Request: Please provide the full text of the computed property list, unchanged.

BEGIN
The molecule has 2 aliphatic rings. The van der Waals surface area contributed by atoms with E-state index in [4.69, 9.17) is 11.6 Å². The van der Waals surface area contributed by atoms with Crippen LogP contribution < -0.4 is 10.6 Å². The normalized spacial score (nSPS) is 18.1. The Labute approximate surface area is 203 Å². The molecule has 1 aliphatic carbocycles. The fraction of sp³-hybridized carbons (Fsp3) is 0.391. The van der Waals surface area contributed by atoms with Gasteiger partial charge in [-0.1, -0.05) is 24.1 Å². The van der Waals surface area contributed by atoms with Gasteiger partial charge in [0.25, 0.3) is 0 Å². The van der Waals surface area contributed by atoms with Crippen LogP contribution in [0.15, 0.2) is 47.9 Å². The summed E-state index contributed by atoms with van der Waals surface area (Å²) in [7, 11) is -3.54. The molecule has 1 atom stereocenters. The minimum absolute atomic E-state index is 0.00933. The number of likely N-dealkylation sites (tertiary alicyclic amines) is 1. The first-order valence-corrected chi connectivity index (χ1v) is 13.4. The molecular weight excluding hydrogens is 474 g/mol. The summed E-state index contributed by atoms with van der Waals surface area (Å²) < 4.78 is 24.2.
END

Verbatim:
The molecule has 2 aliphatic rings. The van der Waals surface area contributed by atoms with E-state index in [4.69, 9.17) is 11.6 Å². The van der Waals surface area contributed by atoms with Crippen LogP contribution < -0.4 is 10.6 Å². The normalized spacial score (nSPS) is 18.1. The Labute approximate surface area is 203 Å². The molecule has 1 aliphatic carbocycles. The fraction of sp³-hybridized carbons (Fsp3) is 0.391. The van der Waals surface area contributed by atoms with Gasteiger partial charge in [-0.1, -0.05) is 24.1 Å². The van der Waals surface area contributed by atoms with Gasteiger partial charge in [0.25, 0.3) is 0 Å². The van der Waals surface area contributed by atoms with Crippen LogP contribution in [0.15, 0.2) is 47.9 Å². The summed E-state index contributed by atoms with van der Waals surface area (Å²) in [7, 11) is -3.54. The molecule has 1 atom stereocenters. The minimum absolute atomic E-state index is 0.00933. The number of likely N-dealkylation sites (tertiary alicyclic amines) is 1. The first-order valence-corrected chi connectivity index (χ1v) is 13.4. The molecular weight excluding hydrogens is 474 g/mol. The summed E-state index contributed by atoms with van der Waals surface area (Å²) < 4.78 is 24.2.